Kate Fleming was heading out to watch the sunset on Hornby Island Saturday (April 29) when she was told there was a shark a little ways up the beach.
Fleming, who was visiting Hornby and had never seen a shark before, jumped at the opportunity.
The shark had washed up dead on the shore just north of Phipp’s Point.
Since then, members of Facebook group Field Naturalists of Vancouver Island identified the shark as a bluntnosed sixgill shark, and also speculated it might have been pregnant.
“It is a large shark, but considered to be lethargic and really a non-aggressive shark, so nothing to be scared of,” explained Dr. Jackie King, the research scientist in charge of sharks with the the Department of Fisheries and Oceans Canada.
Bluntnosed sixgill sharks are just one of 14 shark species that can be found along B.C.’s coast.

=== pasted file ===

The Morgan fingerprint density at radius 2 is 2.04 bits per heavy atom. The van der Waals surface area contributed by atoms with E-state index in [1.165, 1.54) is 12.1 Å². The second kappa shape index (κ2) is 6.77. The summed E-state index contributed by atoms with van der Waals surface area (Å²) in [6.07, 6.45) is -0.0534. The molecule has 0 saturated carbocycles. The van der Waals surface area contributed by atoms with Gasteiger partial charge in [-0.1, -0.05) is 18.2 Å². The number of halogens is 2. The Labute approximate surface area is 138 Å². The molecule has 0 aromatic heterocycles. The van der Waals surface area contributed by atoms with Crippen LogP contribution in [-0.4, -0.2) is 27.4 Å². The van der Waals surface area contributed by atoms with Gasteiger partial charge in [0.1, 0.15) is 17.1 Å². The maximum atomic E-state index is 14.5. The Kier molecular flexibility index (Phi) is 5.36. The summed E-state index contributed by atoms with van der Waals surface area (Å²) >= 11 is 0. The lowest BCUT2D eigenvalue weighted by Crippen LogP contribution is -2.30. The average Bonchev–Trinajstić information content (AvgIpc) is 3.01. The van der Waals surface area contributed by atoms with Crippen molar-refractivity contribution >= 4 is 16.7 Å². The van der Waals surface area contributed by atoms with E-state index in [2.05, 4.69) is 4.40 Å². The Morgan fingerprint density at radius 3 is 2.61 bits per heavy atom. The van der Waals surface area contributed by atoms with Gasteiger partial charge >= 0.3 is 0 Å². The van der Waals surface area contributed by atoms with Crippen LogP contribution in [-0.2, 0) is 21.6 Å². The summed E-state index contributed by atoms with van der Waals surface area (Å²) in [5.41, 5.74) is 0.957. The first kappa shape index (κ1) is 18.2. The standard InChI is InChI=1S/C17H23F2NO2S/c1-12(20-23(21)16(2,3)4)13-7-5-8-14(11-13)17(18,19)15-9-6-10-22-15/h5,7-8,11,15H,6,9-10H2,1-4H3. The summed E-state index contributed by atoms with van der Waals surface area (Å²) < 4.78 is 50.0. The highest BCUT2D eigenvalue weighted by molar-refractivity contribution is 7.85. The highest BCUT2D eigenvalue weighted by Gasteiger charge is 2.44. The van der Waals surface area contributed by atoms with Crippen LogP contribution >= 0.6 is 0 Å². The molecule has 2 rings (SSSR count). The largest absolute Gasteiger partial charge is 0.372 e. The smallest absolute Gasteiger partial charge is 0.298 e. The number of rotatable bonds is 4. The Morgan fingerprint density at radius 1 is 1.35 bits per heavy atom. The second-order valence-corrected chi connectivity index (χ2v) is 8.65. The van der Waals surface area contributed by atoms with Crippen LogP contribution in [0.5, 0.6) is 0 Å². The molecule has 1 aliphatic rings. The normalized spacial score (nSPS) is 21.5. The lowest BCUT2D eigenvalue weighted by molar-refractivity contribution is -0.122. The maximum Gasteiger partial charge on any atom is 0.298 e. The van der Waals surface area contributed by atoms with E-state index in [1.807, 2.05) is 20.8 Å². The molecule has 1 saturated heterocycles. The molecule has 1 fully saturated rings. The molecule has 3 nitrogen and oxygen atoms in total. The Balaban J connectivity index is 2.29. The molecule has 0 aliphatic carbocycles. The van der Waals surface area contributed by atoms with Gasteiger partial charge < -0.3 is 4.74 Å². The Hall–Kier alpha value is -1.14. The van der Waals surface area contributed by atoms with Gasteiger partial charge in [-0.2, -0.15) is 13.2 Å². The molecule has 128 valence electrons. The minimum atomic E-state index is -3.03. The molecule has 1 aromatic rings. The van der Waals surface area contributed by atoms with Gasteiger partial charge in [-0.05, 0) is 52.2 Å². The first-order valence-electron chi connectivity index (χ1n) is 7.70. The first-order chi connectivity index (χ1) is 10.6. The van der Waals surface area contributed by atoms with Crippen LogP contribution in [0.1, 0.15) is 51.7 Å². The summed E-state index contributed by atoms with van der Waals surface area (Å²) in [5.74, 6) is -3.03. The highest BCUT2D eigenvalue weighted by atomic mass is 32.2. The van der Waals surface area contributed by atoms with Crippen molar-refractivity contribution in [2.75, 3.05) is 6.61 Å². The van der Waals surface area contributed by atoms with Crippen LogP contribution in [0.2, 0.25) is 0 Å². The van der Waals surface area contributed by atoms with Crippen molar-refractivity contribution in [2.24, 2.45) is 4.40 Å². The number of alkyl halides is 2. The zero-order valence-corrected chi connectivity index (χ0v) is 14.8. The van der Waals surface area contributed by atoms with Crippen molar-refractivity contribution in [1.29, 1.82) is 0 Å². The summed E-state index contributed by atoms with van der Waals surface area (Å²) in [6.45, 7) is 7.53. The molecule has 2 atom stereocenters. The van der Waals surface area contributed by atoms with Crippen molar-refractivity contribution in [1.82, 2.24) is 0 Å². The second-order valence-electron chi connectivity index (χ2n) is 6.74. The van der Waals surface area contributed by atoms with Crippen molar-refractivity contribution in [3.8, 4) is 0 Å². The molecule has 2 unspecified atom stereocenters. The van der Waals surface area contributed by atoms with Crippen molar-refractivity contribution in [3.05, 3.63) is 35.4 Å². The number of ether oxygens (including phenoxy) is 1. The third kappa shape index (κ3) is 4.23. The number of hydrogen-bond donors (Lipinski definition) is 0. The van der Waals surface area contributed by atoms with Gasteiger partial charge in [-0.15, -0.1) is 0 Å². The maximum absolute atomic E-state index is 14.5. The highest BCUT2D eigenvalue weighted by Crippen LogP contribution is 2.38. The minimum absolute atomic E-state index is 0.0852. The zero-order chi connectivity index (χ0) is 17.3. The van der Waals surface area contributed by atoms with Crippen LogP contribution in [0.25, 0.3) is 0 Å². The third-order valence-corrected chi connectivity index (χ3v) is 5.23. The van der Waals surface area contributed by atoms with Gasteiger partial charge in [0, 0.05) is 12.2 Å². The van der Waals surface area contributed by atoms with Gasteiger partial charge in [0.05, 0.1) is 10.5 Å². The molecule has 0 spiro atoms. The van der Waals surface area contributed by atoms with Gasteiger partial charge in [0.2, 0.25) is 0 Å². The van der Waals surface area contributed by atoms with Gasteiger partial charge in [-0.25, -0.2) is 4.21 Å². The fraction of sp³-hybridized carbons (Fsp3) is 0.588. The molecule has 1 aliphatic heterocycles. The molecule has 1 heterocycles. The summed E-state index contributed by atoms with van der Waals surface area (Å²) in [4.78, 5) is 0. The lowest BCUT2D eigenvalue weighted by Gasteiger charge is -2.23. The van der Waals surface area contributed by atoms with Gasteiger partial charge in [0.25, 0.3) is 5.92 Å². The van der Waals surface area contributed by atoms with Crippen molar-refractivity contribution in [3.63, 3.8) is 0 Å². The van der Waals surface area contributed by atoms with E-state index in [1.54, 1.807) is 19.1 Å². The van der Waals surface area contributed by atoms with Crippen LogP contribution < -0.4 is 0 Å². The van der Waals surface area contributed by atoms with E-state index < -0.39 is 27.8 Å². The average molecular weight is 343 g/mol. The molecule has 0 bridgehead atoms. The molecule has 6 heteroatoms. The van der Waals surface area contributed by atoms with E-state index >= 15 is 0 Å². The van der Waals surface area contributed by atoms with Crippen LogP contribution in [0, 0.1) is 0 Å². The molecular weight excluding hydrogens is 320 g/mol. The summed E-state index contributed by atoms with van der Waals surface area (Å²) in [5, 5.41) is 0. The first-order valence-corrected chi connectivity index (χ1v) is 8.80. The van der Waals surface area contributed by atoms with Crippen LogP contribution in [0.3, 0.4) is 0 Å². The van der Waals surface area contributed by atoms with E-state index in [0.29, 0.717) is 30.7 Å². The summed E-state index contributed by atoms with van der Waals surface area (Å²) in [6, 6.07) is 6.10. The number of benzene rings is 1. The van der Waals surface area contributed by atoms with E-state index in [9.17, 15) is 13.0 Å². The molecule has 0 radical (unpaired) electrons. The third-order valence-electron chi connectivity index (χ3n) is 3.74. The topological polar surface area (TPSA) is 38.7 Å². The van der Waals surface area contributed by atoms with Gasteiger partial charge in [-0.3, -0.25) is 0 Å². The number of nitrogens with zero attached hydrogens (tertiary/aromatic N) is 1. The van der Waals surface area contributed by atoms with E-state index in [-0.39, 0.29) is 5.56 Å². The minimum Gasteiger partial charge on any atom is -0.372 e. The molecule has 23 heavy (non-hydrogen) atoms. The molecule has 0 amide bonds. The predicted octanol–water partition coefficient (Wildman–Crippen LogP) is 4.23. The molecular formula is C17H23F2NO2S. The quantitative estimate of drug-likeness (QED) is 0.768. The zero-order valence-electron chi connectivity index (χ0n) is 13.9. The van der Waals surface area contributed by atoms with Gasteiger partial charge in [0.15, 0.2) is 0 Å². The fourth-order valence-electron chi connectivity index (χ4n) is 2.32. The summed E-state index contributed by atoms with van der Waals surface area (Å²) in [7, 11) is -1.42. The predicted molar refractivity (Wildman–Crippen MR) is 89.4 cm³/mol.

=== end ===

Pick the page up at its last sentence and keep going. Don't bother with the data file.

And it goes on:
While they can be found worldwide, King said adult sixgill sharks can be found in the deep waters off the west coast of Vancouver Island and Haida Gwaii.
What’s unique, King said, is that pregnant bluntnosed sixgill sharks will come into areas such as the Strait of Georgia, some deepwater inlets of the west coast of Vancouver Island and Puget Sound to the south of B.C. to give birth. That’s why it can be common to find juvenile sharks in the area.
She said Hornby Island is a well known area to see juvenile sixgill sharks. The DFO isn’t going to be investigating the shark’s cause of death.
“Sharks are fish, and periodically, they do wash up on shore,” explained King, noting that from the photos she’s seen the shark is either a juvenile that was ready to leave the area or a pregnant shark.
“It’s not common, but it’s also not uncommon to have found a pregnant female washed up on shore. Part of which could be interaction with something (or it) could have been stressful trying to give birth.”
If people on B.C.’s coast do find sharks, dead or alive, they’re asked to report it to the DFO’s shark sighting network.